Madrid hospital staff shortages causing operations to be canceled

One patient's surgery was postponed due to the lack of an available anesthetist Health service has lost 53,000 personnel in last two years

Raquel Moreno in Madrid.
Raquel Moreno in Madrid.uly martín

Raquel Moreno arrived on time for her operation at Madrid’s Gregorio Marañon hospital: 8.15am on March 18, just as she had been told. She went to the admissions desk, collected her paperwork, went to the room she had been assigned and was given a nightgown and some toiletries. She was ready to enter the operating theatre to undergo surgery to treat a paracolostomy hernia that, although “not a matter of life and death,” she says, was causing her intense pain and needed to be dealt with immediately. “It was then they told me the operation was being postponed, because there was no anesthetist available,” she says, holding up her release form, which stated that the hospital would contact her by telephone to arrange a new appointment “as soon as possible.”

Moreno says hospital staff told her the postponement was due to an operation having gone on longer than expected the day before and that, as a result, no anesthetist was available. What staff failed to explain was how, with a waiting list in Madrid of more than 71,000 patients, an operating theater could be closed for an entire morning.

A hospital spokesman confirmed that Moreno’s operation had been postponed, but would not say how many others had also been put back that day. He also confirmed that the operation was delayed because of the lack of an anesthetist after an operation had taken 16 hours to complete, until 2am, the previous day. For “safety reasons, it was decided to allow the team to rest and that scheduled operations were therefore postponed,” he said, adding that Moreno’s operation was “not serious” and that it would take place “soon.”

The postponement was due to an operation having gone on longer than expected the day before

The spokesman declined to divulge if it was common for operations of this kind to be suspended on a normal working day, or whether it had also been impossible to replace staff on other occasions.

Marciano Sánchez-Bayle, the spokesman for the Federation of Associations to Defend Public Health, says the case illustrates the problem of personnel shortages in Spanish hospitals. “When their staff are working at the limits, any situation to be expected, such as the absence of a professional, will create these kinds of problems. There used to be enough back-up staff before, and these gaps could be covered, or operations sent to other theaters. This is about poor organization and planning,” he says, adding: “The health service has lost around 53,000 people over the last two years.”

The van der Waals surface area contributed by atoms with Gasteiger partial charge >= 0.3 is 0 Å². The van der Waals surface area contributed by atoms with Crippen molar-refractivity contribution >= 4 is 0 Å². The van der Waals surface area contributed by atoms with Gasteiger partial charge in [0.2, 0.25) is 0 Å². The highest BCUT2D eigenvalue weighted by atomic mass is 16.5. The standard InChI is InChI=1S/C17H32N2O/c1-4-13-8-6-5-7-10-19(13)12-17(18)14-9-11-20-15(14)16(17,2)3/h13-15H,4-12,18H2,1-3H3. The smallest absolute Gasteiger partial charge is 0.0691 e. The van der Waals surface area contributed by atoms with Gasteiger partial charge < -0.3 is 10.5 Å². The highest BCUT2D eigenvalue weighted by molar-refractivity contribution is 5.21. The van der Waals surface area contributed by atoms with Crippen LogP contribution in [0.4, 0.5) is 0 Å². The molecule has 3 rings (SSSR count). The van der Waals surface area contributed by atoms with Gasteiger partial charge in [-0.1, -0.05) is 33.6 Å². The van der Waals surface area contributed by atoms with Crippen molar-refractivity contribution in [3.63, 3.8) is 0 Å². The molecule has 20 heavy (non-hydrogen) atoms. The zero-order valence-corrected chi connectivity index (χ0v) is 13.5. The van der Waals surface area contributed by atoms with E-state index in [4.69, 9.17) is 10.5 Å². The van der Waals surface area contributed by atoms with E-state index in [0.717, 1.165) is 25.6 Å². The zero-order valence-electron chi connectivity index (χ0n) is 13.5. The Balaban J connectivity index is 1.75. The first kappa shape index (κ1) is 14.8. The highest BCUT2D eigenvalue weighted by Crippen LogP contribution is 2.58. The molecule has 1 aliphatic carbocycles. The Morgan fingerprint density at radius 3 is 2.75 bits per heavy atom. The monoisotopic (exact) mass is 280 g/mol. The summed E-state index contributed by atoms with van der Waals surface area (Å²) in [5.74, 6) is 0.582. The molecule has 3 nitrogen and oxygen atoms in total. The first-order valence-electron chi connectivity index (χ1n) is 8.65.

Speaking from her home on Wednesday, where she is still waiting to be given a date for her operation, Moreno said she hoped it would be in the same hospital, and not in a private clinic. Hospital staff told her that at least one other operation was postponed on the same morning as hers was, she says. Two years ago, Moreno underwent a colostomy procedure – which involves creating an opening in the abdominal wall to enable defecation – and that from time to time this causes a hernia, a common problem associated with this kind of treatment.

“It’s not the doctors or nurses’ fault that the operation was delayed,” says Moreno, who has undergone treatment on several occasions in the same hospital and has always been happy with the attention she has been given. “Those people have saved my life; this is a problem with the way the hospital is run,” she says.

There used to be enough back-up staff before, and these gaps could be covered”

Moreno has filed a formal complaint about the incident. “The complaint isn’t about the medical staff,” she says, “it’s to show that the hospital is being run without enough staff, and that this does not allow for any unforeseen circumstances, which in this case meant closing an operating theater. I was not given the choice of waiting until the afternoon, or staying the night so that I could be operated on the next morning. I suppose they already had too many other operations to carry out,” she says.

Meanwhile, in a case that raises questions about cooperation between regional health authorities, the governments of the Basque Country and Castilla y León say they are looking into the death on March 17 of a three-year-old girl who was ill with chickenpox. Three days earlier, her parents had called the Basque emergency services to request an ambulance. The family lives in Treviño, an enclave of Castilla y León in the Basque province of Álava. The girl’s parents say they were told they had to use their own regional government’s ambulance service.

The girl had been released from hospital in Vitoria on Sunday evening, but her condition worsened in the early hours of Monday. Instead of sending an ambulance, say the family, the Basque emergency services called a doctor in a neighboring village.

The Basque health service says it has listened to the emergency calls, and that it was the girl’s parents who called their local health center. While they were waiting for the doctor to arrive, the parents took their daughter to the hospital in Vitoria, where, three days later, she died.

The mayor of La Puebla de Arganzón, where the family lives, has criticized the apparent lack of cooperation between both health authorities.

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